Use of Symmetric Cells for the Study of Na-Ion Materials and Electrolytes

Wednesday, 8 October 2014: 09:00
Sunrise, 2nd Floor, Galactic Ballroom 1 (Moon Palace Resort)
T. Hatchard (Dalhousie University, Department of Chemistry) and M. N. Obrovac (Dept. of Chemistry, Dalhousie University)

          Recent research has resulted in significant improvements in the energy density and cycle life of Na batteries.  For instance, FEC electrolyte additive has shown to be beneficial for cycling hard carbon and NaNi1/2Mn1/2O2electrodes [1].  However, Na-ion studies have almost exclusively employed Na half-cells, in which severe dendrite and impedance growth can occur at the Na electrode during cycling [1,2].  Another disadvantage half-cells is that the counter electrode provides a huge excess of Na or Li metal, potentially masking the effects of alkali metal consuming reactions unless the coulombic efficiency (CE) is precisely measured [3].  This effect can make the working electrode appear to have long cycle life when in a full cell it would perform poorly.  Recently symmetric cells have been suggested for testing the performance of Li-ion electrode materials and electrolytes [3], enabling the precise measurement of CE, cycle life and electrolyte reactions without the need for a Li metal electrode. 

          In this study the detrimental effects of Na metal electrodes on the cycling of half-cells were confirmed.  Half cells with electrolytes containing NaPF6 or NaTFSI salts with EC/DEC 1/2 v/v were found to cycle well, while NaPF6 or NaTFSI in PC-based electrolytes suffered from reactions with the Na electrode leading to severe capacity fade after only about 10 cycles.  NaCrO2symmetric cells were then used to investigate the cycling performance of the same electrolytes.  Electrolytes that performed poorly in half-cells were found to perform well in symmetric cells.


Electrodes were an 80/10/10 weight ratio of NaCrO2, carbon black and PVDF on Al foil. 2325 coin-type half and symmetric cells used electrolytes comprising either EC/DEC (1:2) or PC solvent with 1M NaPF6, 1M NaTFSI or a combination of 0.7M NaTFSI and 0.3M NaPF6.  Symmetric cells were constructed from two nominally identical NaCrO2 electrodes, one charged to 3.5 V and the other charged to 3.5 V and then discharged to 2.0 V (vs Na/Na+).  Cells were cycled at a rate of C/10 (assuming 125 mAh/g capacity).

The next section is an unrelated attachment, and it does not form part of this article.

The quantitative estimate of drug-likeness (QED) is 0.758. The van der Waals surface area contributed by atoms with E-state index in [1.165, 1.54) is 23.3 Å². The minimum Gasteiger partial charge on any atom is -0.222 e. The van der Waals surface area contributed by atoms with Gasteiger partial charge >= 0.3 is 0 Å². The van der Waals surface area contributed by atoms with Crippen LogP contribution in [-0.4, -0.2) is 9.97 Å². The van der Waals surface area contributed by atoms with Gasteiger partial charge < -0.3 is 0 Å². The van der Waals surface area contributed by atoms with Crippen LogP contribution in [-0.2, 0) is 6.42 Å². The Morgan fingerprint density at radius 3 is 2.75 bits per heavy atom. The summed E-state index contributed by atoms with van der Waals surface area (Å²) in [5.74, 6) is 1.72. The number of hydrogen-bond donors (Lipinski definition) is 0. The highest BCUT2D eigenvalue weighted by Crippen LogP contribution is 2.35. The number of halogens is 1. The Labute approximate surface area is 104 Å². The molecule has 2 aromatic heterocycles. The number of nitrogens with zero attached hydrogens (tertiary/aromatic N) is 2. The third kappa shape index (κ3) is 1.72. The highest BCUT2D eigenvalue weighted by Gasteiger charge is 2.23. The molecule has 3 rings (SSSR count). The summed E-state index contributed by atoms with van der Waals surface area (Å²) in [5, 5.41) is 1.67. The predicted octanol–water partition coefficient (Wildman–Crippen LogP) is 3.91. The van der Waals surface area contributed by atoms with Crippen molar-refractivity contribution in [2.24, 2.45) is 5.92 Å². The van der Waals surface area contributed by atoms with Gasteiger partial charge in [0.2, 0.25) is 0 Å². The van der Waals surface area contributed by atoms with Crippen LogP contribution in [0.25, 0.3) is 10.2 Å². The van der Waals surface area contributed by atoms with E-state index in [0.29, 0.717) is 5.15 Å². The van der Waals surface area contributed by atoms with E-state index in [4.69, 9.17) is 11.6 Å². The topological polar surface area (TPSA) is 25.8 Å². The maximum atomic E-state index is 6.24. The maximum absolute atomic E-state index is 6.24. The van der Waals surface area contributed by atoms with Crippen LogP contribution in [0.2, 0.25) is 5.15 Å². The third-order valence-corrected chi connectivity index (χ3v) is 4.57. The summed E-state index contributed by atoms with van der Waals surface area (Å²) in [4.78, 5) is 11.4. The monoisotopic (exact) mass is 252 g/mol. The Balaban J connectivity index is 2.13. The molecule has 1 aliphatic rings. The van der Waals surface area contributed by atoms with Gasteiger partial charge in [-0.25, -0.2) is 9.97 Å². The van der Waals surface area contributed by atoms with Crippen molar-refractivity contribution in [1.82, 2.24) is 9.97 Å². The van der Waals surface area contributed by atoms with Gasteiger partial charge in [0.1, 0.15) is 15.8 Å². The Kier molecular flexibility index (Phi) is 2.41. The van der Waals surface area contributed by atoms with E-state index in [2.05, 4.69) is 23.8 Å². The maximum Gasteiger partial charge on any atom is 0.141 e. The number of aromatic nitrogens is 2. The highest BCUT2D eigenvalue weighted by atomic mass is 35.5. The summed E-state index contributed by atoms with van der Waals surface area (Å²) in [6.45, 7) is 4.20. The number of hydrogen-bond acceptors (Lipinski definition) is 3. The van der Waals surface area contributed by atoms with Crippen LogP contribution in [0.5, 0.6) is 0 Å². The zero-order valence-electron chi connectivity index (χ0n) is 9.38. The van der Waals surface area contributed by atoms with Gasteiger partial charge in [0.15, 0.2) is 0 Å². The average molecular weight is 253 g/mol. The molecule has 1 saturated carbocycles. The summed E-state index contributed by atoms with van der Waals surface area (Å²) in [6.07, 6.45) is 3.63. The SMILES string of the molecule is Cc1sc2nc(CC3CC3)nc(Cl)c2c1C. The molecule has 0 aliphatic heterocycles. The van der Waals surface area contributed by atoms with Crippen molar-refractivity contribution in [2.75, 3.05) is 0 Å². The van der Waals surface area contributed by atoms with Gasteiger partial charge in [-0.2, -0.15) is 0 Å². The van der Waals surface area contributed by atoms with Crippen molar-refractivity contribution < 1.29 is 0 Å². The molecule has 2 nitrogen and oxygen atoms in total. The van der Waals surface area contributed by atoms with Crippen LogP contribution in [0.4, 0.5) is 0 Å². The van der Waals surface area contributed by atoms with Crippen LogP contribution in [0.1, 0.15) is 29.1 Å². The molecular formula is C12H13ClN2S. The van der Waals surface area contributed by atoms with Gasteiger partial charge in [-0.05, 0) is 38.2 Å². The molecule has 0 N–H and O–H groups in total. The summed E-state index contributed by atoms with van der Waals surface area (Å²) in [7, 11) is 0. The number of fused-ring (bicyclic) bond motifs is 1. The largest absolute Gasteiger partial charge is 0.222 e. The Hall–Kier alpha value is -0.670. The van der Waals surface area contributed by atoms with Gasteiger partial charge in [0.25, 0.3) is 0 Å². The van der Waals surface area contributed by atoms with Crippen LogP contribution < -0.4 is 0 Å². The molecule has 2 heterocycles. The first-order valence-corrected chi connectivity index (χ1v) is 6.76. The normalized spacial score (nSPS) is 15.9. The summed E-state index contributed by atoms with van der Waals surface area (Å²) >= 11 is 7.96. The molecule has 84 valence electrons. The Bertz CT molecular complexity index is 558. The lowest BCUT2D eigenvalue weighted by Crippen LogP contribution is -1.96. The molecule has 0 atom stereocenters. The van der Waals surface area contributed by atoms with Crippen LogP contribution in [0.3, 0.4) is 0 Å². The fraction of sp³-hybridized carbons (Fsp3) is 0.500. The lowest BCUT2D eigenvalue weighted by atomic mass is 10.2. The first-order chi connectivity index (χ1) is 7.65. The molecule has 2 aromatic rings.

Results and Discussion

Figure 1 shows the voltage curve of a NaCrO2 half-cell (Fig. 1a) and a NaCrO2 symmetric cell (Fig. 1b) using 1M NaPF6 in PC.  The half-cell suffers from impedance growth and rapid capacity fade after about 20 cycles.  The symmetric cell exhibits no growth in impedance and little capacity fade after 50 cycles.  In this case, the half-cell results might lead one to believe that NaCrO2 with 1M NaPF6in PC is a poor choice and therefore does not merit further study.  However, the symmetric cell result shows this to be an excellent combination of electrode and electrolyte, achieving a CE of 99.94%.  CEs of 99.97% were achieved with other conventional electrolytes with no additives.  We believe these are the highest CEs for Na-ion battery materials reported so far.

Electrolytes in which good cycling is achieved in half-cells may not be optimum for the working electrode.  In a symmetric cell, there is no Na metal, so any capacity fade that occurs is a reflection of the working electrode performance alone.  Since Na metal has proven to be much more reactive towards electrolyte than Li metal, symmetric cells are especially important for evaluating Na battery material and electrolyte performance.


1. S. Komaba, T. Ishikawa, N. Yabuuchi, W. Murata, A. Ito, Y. Ohsawa, ACS Applied Materials & Interfaces, 3(11) , 4165 (2011).

2. D.A. Stevens, J.R. Dahn, Journal of The Electrochemical Society, 148(8) , A803 (2001).

3. J.C. Burns, L.J. Krause, D.-B. Le, L.D. Jensen, a. J. Smith, D. Xiong, J.R. Dahn, Journal of The Electrochemical Society, 158 (12) , A1417 (2011).